The NHS is to pilot a "call first" model for Accident and Emergency which could be rolled out across the country, health chiefs have said.
Sir Simon Stevens said research suggested that, in the vast majority of cases, the process could ensure that patients with minor conditions were diverted for treatment elsewhere, relieving pressures on A&E departments.
Pilots of the "call first" model will begin in Portsmouth this week and in every region of the country within months, officials said. People considering going to A&E will be asked to call 111 and either be given a time-slot to attend or advised on the best place to go for treatment.
The number of patients attending casualty departments fell by around half during the pandemic, and A&E medics have warned that their units can now only cope with about half as many cases as they did previously if they are to run safely, because crowding risks virus spread.
Sir Simon said a review of the type of cases which did not show up at A&E departments in April found that "by a ratio of about 14 to one, they were for the most part, more minor conditions that could be treated, either on a booked basis or at an urgent treatment centre, or in general practice".
The NHS medical director, Professor Stephen Powis, said the health service would move "increasingly to a 111-first model". Officials said those turning up at A&E would not be sent away, but that the model would attempt to reduce queues in emergency departments.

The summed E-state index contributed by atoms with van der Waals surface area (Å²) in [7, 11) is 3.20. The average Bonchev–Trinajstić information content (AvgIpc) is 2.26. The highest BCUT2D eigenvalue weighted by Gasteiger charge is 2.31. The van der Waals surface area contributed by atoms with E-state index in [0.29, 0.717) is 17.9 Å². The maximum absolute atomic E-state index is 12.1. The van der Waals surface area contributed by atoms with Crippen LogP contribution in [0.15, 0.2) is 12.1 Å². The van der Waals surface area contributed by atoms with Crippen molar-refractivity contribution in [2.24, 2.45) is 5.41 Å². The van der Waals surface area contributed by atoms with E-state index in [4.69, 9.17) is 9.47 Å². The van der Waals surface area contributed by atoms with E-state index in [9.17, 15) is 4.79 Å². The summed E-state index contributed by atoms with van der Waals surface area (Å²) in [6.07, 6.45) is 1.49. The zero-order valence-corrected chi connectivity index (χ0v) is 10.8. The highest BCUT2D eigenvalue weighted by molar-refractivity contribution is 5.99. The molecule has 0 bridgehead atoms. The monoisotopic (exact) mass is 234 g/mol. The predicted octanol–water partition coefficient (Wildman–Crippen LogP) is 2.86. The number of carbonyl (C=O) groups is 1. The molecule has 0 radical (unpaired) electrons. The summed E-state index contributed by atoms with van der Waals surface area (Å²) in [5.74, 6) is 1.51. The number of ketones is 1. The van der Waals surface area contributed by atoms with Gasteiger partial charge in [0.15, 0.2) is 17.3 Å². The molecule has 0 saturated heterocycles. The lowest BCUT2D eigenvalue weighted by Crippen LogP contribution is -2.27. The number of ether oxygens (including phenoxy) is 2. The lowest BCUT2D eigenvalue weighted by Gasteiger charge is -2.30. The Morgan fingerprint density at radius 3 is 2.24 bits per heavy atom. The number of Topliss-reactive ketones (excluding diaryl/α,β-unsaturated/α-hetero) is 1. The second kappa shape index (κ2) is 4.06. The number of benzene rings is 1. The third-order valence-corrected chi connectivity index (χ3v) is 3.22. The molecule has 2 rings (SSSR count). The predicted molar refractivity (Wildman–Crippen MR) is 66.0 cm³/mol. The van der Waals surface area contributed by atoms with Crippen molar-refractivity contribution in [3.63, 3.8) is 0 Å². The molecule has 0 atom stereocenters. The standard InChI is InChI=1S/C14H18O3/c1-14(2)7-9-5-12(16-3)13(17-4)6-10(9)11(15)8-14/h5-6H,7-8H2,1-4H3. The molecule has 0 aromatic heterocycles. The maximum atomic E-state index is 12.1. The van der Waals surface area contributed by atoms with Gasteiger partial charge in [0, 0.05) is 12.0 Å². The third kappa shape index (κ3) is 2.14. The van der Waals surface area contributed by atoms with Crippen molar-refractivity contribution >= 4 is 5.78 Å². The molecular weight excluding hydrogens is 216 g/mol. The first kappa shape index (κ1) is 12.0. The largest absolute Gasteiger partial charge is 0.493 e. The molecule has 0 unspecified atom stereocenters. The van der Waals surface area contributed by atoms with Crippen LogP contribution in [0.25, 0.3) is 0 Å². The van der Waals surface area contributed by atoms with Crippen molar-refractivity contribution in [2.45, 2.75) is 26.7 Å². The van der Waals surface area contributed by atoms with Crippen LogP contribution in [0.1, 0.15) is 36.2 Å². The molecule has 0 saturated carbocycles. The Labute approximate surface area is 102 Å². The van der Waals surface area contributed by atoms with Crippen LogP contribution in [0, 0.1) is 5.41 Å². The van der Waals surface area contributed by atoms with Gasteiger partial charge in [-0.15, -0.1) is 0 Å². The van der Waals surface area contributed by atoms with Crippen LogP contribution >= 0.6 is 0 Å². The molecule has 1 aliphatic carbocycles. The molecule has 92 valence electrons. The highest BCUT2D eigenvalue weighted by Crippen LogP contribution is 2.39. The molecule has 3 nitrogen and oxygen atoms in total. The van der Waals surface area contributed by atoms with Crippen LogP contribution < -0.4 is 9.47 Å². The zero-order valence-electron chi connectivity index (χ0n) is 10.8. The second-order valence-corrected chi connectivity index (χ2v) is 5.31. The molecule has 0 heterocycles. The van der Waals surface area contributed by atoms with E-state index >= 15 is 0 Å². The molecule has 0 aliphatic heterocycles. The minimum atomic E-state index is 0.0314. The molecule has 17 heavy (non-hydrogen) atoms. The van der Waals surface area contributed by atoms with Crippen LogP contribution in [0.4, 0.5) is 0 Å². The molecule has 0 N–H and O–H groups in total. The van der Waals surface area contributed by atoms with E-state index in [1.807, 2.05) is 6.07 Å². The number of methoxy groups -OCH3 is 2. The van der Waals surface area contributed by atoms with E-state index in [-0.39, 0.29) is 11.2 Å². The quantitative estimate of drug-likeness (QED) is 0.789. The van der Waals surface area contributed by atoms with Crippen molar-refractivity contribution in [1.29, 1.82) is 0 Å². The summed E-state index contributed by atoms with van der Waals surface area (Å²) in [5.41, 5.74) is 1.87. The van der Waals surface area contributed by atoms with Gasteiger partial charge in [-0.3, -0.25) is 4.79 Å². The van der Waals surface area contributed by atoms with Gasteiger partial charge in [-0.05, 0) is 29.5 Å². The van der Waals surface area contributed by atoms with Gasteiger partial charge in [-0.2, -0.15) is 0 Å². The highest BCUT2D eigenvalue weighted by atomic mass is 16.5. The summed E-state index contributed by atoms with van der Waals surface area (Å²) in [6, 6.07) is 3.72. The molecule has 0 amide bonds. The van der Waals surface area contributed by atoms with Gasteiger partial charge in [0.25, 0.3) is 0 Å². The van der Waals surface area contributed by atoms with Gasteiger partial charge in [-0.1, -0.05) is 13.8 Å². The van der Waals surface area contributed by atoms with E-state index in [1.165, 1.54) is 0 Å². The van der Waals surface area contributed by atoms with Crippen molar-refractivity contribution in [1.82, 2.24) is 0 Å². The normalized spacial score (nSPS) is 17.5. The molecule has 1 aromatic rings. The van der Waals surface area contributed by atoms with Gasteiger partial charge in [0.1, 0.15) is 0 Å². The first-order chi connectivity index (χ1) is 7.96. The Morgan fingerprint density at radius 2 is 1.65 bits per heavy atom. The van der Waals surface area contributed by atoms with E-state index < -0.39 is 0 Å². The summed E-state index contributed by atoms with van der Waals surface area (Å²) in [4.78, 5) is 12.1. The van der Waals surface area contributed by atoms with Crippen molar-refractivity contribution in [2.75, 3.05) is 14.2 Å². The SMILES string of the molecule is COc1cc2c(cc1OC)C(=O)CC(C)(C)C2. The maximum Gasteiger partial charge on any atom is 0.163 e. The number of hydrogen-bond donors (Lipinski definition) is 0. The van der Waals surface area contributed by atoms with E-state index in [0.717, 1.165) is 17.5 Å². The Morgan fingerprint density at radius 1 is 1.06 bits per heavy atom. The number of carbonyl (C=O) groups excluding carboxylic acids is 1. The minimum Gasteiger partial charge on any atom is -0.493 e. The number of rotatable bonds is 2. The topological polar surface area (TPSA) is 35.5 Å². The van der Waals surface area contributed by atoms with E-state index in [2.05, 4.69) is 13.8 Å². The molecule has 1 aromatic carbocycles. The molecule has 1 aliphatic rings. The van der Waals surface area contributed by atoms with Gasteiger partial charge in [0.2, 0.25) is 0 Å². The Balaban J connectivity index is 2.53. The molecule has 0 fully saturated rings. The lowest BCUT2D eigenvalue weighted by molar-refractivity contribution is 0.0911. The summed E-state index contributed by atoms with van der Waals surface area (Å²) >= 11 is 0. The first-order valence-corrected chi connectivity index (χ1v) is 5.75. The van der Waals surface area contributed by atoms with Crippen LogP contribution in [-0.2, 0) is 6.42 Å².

Last month, the Royal College of Emergency Medicine (RCEM ) called for the introduction of booked appointments for A&E, which health chiefs have now endorsed.
The RCEM president, Dr Katherine Henderson, said it would cause "enormous harm" to patients if Britain returned to crowded casualty units with "elastic walls". Instead, she said patients should be given a "contact point", such as the NHS 111 line, to book a slot in an emergency department, be seen directly by a specialist or diverted to the care they need.
This week, A&E doctors said changes to the layouts of A&E departments to segregate patients and ensure social distancing meant they could cope with about half as many patients as they used to.
It came as they raised fears that casualty units could end up overwhelmed if drinkers overdo their celebrations when pubs reopen on July 4. A memo from NHS officials to hospital trusts has warned them to plan for "peaks in activity similar to that of New Year's Eve".